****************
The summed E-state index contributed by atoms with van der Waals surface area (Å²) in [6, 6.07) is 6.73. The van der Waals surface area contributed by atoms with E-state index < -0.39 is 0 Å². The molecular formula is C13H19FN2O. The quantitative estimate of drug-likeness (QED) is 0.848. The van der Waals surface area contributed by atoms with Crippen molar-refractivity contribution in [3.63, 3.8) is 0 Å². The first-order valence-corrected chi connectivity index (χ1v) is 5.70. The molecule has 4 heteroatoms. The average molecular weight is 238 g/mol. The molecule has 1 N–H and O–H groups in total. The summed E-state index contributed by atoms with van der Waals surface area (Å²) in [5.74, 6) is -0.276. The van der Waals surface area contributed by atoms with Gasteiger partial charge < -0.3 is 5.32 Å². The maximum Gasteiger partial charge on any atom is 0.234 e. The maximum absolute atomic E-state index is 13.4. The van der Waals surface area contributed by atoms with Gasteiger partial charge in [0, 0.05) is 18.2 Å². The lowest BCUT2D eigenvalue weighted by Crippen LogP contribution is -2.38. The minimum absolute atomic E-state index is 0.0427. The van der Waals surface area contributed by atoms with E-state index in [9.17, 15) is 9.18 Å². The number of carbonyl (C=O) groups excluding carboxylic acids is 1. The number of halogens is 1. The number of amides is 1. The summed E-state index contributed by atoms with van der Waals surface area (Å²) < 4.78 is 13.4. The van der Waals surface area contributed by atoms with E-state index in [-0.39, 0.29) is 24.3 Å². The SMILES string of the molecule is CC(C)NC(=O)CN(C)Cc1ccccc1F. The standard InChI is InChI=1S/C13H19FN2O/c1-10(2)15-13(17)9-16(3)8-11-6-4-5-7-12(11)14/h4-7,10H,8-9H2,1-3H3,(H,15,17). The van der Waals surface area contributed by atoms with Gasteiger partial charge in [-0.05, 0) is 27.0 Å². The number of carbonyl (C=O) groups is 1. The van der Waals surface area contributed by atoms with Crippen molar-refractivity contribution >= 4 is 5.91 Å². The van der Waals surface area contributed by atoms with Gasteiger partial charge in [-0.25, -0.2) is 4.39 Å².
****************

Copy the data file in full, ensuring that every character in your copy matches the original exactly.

The summed E-state index contributed by atoms with van der Waals surface area (Å²) in [6, 6.07) is 6.73. The van der Waals surface area contributed by atoms with E-state index < -0.39 is 0 Å². The molecular formula is C13H19FN2O. The quantitative estimate of drug-likeness (QED) is 0.848. The van der Waals surface area contributed by atoms with Crippen molar-refractivity contribution in [3.63, 3.8) is 0 Å². The first-order valence-corrected chi connectivity index (χ1v) is 5.70. The molecule has 4 heteroatoms. The average molecular weight is 238 g/mol. The molecule has 1 N–H and O–H groups in total. The summed E-state index contributed by atoms with van der Waals surface area (Å²) in [5.74, 6) is -0.276. The van der Waals surface area contributed by atoms with Gasteiger partial charge < -0.3 is 5.32 Å². The maximum Gasteiger partial charge on any atom is 0.234 e. The maximum absolute atomic E-state index is 13.4. The van der Waals surface area contributed by atoms with Gasteiger partial charge in [0, 0.05) is 18.2 Å². The lowest BCUT2D eigenvalue weighted by Crippen LogP contribution is -2.38. The minimum absolute atomic E-state index is 0.0427. The van der Waals surface area contributed by atoms with E-state index in [9.17, 15) is 9.18 Å². The number of carbonyl (C=O) groups excluding carboxylic acids is 1. The number of halogens is 1. The number of amides is 1. The summed E-state index contributed by atoms with van der Waals surface area (Å²) < 4.78 is 13.4. The van der Waals surface area contributed by atoms with E-state index in [-0.39, 0.29) is 24.3 Å². The SMILES string of the molecule is CC(C)NC(=O)CN(C)Cc1ccccc1F. The standard InChI is InChI=1S/C13H19FN2O/c1-10(2)15-13(17)9-16(3)8-11-6-4-5-7-12(11)14/h4-7,10H,8-9H2,1-3H3,(H,15,17). The van der Waals surface area contributed by atoms with Gasteiger partial charge in [-0.05, 0) is 27.0 Å². The number of carbonyl (C=O) groups is 1. The van der Waals surface area contributed by atoms with Crippen molar-refractivity contribution >= 4 is 5.91 Å². The van der Waals surface area contributed by atoms with Gasteiger partial charge in [-0.25, -0.2) is 4.39 Å².